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Posted : 2014-02-16 16:31
Updated : 2014-02-16 16:31

Samsung files $9.43mil. suit against Dyson

By Kim Yoo-chul

Samsung Electronics has filed a 10 billion won compensation lawsuit against Dyson in a patent dispute over a vacuum cleaner, according to Samsung, Sunday.

The move by Korea's electronics giant came as a countermeasure against the U.K.-based manufacturer for suing Samsung on accusations of infringing on its patent on the vacuum cleaner mechanism in August, 2013.

In its suit against Dyson Samsung claims the accusation has seriously hurt its corporate image by portraying it as a repeat patent violator or copycat.

"Last week, Samsung Electronics' legal counsel filed legal papers with the Seoul Central District Court against Dyson as the latter's previous litigation has hurt Samsung's corporate image," said a Samsung spokesman by telephone.

"We are initially seeking 10 billion won compensation from the U.K.-based manufacturer; however, the amount will increase depending on how the court proceedings go," he added.

"Samsung's marketing activities were negatively affected by Dyson's groundless litigation, which is intolerable."

Officials at the local court confirmed the lawsuit by Samsung.

In August last year, Dyson brought Samsung to the U.K. High Court by alleging that Samsung's brand-new "MotionSync" range had infringed Dyson patents on how a vacuum cleaner moves.

Dyson then insisted that the steering mechanism on the cleaner, enabling it to travel more easily around corners and table legs and over carpets is a direct copy of its DC37 and DC39 models.

But three months after it filed the lawsuit, Dyson voluntarily dropped the litigation.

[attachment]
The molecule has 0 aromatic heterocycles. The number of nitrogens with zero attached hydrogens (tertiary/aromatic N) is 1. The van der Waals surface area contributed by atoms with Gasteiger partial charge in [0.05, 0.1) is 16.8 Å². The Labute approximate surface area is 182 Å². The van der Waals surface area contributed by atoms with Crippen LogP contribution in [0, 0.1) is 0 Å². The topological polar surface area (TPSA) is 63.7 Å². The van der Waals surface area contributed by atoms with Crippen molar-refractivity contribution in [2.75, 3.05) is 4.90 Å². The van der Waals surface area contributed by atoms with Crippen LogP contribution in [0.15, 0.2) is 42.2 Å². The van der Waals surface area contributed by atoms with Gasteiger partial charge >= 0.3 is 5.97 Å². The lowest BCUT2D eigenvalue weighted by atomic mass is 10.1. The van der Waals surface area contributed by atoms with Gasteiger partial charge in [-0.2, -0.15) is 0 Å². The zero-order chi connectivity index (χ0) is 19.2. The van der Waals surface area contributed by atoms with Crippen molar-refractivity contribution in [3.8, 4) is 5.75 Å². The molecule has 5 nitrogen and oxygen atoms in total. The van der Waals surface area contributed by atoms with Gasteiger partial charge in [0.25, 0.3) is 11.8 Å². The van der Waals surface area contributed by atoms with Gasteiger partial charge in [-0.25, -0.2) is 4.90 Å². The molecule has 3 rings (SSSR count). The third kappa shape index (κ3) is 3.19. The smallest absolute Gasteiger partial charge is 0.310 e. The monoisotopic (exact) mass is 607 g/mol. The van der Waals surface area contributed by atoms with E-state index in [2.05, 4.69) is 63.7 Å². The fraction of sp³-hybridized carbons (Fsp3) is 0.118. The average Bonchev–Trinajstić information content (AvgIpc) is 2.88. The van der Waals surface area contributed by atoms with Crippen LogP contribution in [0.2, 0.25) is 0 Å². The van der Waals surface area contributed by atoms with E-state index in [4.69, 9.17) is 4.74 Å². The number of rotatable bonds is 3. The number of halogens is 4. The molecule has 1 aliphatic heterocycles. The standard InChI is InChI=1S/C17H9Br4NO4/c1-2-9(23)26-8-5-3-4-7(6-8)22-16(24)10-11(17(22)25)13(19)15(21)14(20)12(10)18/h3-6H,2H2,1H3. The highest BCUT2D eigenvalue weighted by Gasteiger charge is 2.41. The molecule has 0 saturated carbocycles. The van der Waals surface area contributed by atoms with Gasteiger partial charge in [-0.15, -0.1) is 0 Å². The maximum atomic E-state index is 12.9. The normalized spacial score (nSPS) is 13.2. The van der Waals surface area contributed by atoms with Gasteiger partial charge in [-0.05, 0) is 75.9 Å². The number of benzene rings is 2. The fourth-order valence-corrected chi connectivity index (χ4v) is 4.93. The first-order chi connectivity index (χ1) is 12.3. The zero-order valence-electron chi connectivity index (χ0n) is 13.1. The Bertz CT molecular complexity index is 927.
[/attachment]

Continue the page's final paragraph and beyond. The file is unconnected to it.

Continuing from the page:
Right after the withdrawal, Samsung's co-CEO Yoon Boo-keun blamed Dyson by saying: "The most unproductive innovation is a patent litigation."

"This is no surprise. Samsung has the right to assess the damage the lawsuit has caused. Samsung is going to take a hard-line stance against patent trolls that use litigations as a marketing tool," said an executive at Samsung Electronics by telephone.

He pointed out that Dyson has a bad record of litigations with its rivals and Samsung's suit is aimed at preventing similar incidents from occurring again.

Samsung's latest moves came after the world's biggest smartphone vendor signed a cross-licensing deal with its rivals, including Google, Cisco Systems, International Business Machines, IBM and other leading technology leaders to strengthen its patent portfolios.

On a related note, CEOs of Samsung and Apple recently met to work out a truce in their ongoing legal battles; however, they failed to reach an agreement as the firms still differed over patent values.

According to Samsung officials, the company spends over 300 billion won annually only for patents and it offers incentives to its employees who develop patents.


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